Do you have any reluctant readers who are nonetheless visual learners? Show them this version of medieval history and they just might be hooked on the format. Shapiro and Kinnaird use a series of charts, graphs, illustrations, infographics and corny jokes to usher the reader through the middle ages. With sections on topics like women in the middle ages (women had careers, even then!); social classes ("the life of a young peasant is the same as the life of an old peasant, only poorer"); the Crusades (there were nine, plus a teen effort that fizzled out in Italy); the Black Plague; and religion, it could be used as a fun and easy introduction to a history unit.
Some often otherwise dry historical information is presented on double page spreads in a visually appealling format that is easily absorbed and then analyzed to compare it with other texts. For example, it is easy to see that in the middle ages, as now, having enough money can make life a little easier.
While this is a fun introduction, it is just that. It is a jumping off point to learn more about medieval history. This book is perfect for selecting companion books in, say, historical fiction or biography to draw students further into the subject. It would be a good addition to an elementary or middle school library to market to those students who say they don't like to read.
In keeping with the season, November's Non-Fiction Book of the Month is an account of the Pilgrims' voyage to the New World. The reader takes on the role of one Priscilla Mullins, a young woman who really did make the journey with her family. As Priscilla, we meet the crew and the other passengers. Darkly humorous "Handy Hints" in dialogue boxes thoughout the book dispense practical advice like "Watch out for large waves when you use the facilities on the beakhead," which is the part of the bow that hangs out in front of the ship where the toilets are located.
Speaking of bathroom facilities, sometimes historical accounts gloss over some important details of everyday life. Not so here! In You Wouldn't Want to Sail on the Mayflower, those details are discussed in some detail. For example, imagine listening to a crying baby for months while you are seasick and stuck in cramped, stinking quarters. Not fun. We also learn the fate of a not-so-sympathetic sailor who thought it was funny to harass the passengers about their misery. (Handy Hint: Try not to get sick. If you die on the ship your body will be thrown overboard!)
This version of the Mayflower story is a more lighthearted take on the voyage and the establishment of the colony at Plymouth. Elementary school readers will enjoy the illustrations and some of the gruesome details. Teachers and librarians will like the timeline, the lesser known details of the first leg of the journey, and the glossary, along with an index, a map, and a few short bonus sections in the back of the book on nautical matters.
This Mayflower book will fill the fun-to-read slot in your Thanksgiving section nicley. It is one of the many books in the rather large "You Wouldn't Want To..." series, which covers many historical topics.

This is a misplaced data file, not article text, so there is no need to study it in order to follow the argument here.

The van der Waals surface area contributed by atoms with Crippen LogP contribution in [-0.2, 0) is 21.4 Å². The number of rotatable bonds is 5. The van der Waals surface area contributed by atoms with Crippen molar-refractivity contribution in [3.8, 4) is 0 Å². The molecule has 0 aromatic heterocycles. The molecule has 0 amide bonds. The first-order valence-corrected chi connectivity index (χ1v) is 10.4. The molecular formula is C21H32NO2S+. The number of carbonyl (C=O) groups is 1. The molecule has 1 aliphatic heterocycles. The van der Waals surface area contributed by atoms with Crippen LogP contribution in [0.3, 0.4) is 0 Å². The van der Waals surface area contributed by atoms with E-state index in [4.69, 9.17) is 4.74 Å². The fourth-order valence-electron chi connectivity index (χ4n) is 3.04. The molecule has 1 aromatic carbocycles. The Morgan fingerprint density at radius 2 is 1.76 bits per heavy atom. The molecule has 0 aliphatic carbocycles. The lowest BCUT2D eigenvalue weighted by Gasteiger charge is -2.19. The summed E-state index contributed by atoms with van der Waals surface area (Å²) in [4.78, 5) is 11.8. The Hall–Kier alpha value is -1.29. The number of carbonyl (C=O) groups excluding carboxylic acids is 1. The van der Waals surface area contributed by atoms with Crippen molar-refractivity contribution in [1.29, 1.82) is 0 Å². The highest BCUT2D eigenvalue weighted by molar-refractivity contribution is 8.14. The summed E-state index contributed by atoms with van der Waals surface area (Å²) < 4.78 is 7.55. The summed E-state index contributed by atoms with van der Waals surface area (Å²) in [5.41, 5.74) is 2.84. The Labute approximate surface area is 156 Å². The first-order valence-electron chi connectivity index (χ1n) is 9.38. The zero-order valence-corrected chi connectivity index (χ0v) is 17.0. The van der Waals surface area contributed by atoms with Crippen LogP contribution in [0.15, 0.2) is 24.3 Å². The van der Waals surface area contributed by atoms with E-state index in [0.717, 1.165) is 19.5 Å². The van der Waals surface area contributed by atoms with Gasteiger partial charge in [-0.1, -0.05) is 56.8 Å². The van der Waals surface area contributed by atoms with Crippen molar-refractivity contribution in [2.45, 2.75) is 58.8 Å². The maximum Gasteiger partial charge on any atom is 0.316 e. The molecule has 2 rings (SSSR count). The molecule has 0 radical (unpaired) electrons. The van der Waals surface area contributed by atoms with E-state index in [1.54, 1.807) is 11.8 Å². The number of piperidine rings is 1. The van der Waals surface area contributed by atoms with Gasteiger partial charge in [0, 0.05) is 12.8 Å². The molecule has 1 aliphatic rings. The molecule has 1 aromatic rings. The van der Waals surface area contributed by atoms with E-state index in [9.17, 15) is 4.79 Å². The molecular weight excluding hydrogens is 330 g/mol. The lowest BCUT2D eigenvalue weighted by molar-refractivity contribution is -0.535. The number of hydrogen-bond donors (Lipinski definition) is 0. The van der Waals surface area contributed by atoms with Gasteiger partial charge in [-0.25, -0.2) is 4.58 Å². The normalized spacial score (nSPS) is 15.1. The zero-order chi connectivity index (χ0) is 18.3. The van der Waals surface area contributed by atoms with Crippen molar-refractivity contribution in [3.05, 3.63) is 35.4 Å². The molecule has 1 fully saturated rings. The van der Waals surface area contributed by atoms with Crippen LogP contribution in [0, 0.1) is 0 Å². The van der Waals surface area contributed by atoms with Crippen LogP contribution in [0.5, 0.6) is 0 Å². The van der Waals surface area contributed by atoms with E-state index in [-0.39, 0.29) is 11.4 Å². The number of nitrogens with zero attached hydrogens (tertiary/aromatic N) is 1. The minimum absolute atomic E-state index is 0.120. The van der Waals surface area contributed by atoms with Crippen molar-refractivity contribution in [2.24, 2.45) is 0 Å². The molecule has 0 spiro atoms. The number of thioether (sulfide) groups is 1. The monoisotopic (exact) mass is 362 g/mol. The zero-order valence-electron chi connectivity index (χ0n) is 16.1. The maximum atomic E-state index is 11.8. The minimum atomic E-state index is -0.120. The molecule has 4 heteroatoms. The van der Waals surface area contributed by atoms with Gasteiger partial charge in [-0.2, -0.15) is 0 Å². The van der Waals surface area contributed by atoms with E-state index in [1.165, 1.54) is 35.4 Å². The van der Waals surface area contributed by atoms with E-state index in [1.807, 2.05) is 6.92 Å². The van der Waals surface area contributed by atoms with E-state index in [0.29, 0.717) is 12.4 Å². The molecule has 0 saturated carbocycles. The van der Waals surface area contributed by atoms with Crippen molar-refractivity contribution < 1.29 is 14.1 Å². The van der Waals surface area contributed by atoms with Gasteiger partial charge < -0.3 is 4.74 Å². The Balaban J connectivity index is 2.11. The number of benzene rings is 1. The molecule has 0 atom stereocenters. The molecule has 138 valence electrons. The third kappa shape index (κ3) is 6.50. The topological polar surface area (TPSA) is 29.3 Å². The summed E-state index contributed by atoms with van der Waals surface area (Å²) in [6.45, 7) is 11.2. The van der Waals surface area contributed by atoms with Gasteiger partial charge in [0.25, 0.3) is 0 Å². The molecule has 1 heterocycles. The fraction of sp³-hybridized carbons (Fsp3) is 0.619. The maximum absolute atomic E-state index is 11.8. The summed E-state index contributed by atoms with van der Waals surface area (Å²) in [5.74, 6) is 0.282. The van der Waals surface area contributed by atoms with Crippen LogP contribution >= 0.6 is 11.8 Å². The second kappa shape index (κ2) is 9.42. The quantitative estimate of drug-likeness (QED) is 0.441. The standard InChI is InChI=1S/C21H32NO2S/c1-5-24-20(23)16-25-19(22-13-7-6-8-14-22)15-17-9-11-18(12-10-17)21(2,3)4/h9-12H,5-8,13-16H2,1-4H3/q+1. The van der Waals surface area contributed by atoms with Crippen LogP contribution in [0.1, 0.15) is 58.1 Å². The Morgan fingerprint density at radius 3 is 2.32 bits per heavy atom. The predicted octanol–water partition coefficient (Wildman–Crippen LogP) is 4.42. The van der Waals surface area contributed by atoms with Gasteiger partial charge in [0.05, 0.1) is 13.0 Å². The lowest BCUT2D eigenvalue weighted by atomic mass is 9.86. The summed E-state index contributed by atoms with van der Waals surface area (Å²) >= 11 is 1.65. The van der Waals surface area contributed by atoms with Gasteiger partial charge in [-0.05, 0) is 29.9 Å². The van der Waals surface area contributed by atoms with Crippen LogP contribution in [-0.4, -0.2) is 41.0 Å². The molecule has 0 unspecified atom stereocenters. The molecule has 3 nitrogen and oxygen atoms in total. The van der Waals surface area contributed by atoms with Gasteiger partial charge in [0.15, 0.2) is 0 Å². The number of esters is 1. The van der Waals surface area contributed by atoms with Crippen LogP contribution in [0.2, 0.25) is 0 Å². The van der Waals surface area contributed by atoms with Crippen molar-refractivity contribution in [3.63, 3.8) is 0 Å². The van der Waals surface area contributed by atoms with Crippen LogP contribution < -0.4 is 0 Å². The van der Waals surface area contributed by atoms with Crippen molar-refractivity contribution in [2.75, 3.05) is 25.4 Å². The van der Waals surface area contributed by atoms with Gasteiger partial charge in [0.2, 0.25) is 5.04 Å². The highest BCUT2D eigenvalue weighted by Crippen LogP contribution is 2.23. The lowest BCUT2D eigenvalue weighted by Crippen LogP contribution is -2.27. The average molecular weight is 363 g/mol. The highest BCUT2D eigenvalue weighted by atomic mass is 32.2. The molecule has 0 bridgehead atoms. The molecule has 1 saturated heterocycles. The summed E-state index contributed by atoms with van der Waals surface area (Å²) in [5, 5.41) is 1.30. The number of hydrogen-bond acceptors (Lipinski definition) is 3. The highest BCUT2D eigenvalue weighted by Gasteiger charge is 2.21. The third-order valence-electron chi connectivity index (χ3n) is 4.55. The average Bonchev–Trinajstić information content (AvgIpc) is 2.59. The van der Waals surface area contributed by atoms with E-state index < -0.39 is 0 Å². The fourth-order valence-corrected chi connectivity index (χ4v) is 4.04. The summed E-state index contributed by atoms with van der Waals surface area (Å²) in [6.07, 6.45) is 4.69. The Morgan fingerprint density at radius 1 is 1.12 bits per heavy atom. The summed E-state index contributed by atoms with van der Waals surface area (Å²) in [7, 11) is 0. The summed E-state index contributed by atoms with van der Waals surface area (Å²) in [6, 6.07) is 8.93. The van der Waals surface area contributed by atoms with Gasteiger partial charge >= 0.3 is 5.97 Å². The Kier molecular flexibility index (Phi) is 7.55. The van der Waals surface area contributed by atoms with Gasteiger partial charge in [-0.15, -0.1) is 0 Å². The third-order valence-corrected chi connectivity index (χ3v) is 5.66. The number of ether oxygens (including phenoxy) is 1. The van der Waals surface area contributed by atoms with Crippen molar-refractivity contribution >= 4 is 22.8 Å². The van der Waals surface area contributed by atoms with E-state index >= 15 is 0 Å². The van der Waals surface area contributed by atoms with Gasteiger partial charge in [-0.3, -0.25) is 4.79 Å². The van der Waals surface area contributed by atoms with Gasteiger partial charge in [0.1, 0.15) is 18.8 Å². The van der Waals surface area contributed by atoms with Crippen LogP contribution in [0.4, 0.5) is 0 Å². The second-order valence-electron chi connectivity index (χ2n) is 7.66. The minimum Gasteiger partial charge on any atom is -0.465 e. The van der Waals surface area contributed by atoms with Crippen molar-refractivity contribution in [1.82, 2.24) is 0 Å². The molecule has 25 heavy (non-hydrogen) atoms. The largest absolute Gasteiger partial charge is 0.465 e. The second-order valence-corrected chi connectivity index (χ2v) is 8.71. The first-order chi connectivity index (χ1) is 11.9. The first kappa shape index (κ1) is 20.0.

CCSS: ELA Reading Standards for Informational Text: Grade 4, Standard 7; Grade 5, Standards 6 and 9; Grade 6, Standards 3, 6, 7 and 9.
This one truly is a mystery, and a bit of a scary one, too. The Case of the Vanishing Honeybees opens with a beekeeper checking his hives, only to find them empty of worker bees. On honey colored pages, Markle goes on to explain why honeybees are important, describes the bees' duties inside and outside the hive, and investigates the array of culprits that could be contributing to the demise of the hives. The reader gets a lesson on the important role the honeybee plays in polination and food creation, bringing us to the reasons a healthy honeybee population is important to a healthy human population.
The text is packed full of information but is presented in a narrative style, so it is not so dense that it is intimidating. In addition to the content, the crystal clear photographs work with the honey comb-shaped caption boxes to make this a first-rate addition to a school library collection of any level.
For those still skeptical of graphic novels, this version of the Helen Keller and Annie Sullivan story for upper elementary and middle school grades may be your conversion. Most of the story is told from Annie Sullivan's point of view and reveals some heartbreaking details about her life leading up to her position in the Keller household. The panels of the story shown in grays and browns, however, are Helen's perspective. Those simple drawings show us how it might feel to live in a dark, slilent world. They give us a tiny inkling of what life was like for Helen, especially before she understood the concept of language. Thanks to Annie, Helen's world changes from a frustrating black void to a world full of new people, things and concepts. The story does not end there, though. It goes on to describe one more trial for young Helen - being accused of plagiarism.
This is another graphic novel from the Center for Cartoon Studies who brought us Houdini: The Handcuff King, Satchel Paige: Striking out Jim Crow, Thoreau at Walden, and Amelia Earhart: This Broad Ocean.
CCSS: High School & Middle School - ELA in History/Social Studies & Technical Subjects - Reading Standards for Literature - Literature in Other Forms.
Dewey: 362.4 Interest: Grades 5-8 and up
Awards/Reviews: ALA Top Ten Great Graphic Novels for Teens - 2013; Booklist Starred; Bulletin of the Center for Children's Books; Hornbook; Kirkus Review; Library Media Connection Starred; School Library Journal.